I love how anywhere can be boring.

How Rihanna and Kreayshawn travel.  Making my way through the Top 40 from 2011 right now.  Thanks, Lana Turner.

Yes, I'm on the other side of the world. Hot summer afternoon, the sun bashing against the glass and the curtains drawn against it.  Hot hot hot.  I say later: I'm going to the roof of this highrise to draw the cityscape.

Bolaño cita a Pascal para decir: Cuando considero la corta duración de mi vida, ... el pequeño espacio que ocupo y incluso que veo, abismado en la infinita inmensidad de los espacios que ignoro y que me ignoran, me espanto y me asombro de verme aquí y no allí.

This tiny block of cement risen up in the sky like a platform to look out at the city and the Andes beyond. And the Andes higher than that beyond that.

The hydrangeas are huge and pink or blue and it looks like New England.
The houses are low and wooden and perched on well-trimmed grassy hillsides; almost all of them are advertising the sale of something with road signs and it looks like Route 1 in Maine.
The cacti tower high above the dusty earth and it looks like Arizona.
The buildings are grey and dirty, dripping with something resembling water and innumerable and it looks like NYC.
The vineyards stretch off in the distance and it looks like North San Diego County.
The mountains are tan and hazy in the distance with tall spindly trees in the foreground and it looks like El Paso.
The small towns appear around a corner and the houses are bunched together in a little cluster and it looks like the Valle de Guadalupe.
The insides of the houses and bus terminals are made of varnished wood and it looks like ski chalets in the Alps.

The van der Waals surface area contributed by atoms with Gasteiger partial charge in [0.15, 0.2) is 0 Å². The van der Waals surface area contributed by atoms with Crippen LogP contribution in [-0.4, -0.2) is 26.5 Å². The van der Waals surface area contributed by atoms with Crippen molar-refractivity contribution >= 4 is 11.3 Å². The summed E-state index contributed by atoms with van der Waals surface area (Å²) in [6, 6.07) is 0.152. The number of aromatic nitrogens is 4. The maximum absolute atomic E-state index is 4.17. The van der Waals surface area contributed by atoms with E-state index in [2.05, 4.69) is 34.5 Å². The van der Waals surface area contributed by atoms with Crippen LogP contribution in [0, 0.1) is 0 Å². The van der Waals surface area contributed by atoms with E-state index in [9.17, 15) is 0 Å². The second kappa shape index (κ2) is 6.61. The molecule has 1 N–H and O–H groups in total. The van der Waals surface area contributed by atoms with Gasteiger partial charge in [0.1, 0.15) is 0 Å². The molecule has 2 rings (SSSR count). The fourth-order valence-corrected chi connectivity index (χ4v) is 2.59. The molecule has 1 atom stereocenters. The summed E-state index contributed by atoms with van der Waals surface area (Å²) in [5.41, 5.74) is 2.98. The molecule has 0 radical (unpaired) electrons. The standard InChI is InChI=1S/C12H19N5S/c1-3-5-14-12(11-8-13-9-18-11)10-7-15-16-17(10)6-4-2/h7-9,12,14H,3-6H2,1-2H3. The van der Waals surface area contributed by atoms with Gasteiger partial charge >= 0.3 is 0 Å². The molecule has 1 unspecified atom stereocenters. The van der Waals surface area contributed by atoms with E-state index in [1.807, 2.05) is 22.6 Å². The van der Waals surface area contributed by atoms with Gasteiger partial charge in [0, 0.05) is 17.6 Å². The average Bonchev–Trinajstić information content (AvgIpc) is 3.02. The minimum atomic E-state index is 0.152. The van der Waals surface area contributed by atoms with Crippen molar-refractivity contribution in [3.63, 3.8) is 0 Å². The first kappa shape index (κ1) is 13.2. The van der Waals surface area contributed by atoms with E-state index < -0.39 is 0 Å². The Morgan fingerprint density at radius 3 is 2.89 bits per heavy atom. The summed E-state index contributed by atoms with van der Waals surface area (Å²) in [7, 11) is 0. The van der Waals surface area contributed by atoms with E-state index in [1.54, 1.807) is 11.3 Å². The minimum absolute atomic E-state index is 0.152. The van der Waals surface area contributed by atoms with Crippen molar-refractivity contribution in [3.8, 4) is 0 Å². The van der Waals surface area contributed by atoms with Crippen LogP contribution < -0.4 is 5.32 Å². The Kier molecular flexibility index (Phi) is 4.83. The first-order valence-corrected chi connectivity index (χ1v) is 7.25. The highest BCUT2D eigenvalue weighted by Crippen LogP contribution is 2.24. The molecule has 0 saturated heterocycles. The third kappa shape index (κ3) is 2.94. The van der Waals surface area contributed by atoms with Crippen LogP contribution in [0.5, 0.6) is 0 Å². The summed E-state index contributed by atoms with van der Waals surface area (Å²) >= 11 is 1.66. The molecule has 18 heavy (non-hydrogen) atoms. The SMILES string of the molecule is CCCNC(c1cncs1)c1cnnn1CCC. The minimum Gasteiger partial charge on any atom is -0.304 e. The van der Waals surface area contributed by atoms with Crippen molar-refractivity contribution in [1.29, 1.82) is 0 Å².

The bathroom on the bus stinks and it smells like the one between Houston and Tampico.
There is laughing, talking, drinks clinking, the hum of people from the bar next door and it sounds like Calle Sexta in Tijuana.
The sidewalks around the downtown plazas are clean and marbled; the subterranean entrances to marble-walled museums have marbled steps and it looks like Washington, DC.
The rundown wholesale market is full of herbs, beans, toys and candy and it looks like Mexico City.
The thin dry leaves of the acacia trees resist the brutal heat and it looks like Tucson.
The Metro is full of seventies modernist details and typefaces and it looks like Monterrey.
The pine trees are tall and bushy and full and it looks like Colorado.
The tunnels are open except for beams that cross them and mesh wires to cover the gaps and it looks like Barcelona.
The eucalyptus trees grow like gangly teenagers and it looks like La Jolla.

A girl asks me if the U.S is going to invade Chile.  If there will be war between our countries.  I say no.

Un niño listening to reggaetón - while his sister sleeps - drinking apricot juice from a straw: I scribble this down on a sheet of paper quickly so as not to be seen.  Now I type it out on the screen for you to read wherever you happen to be.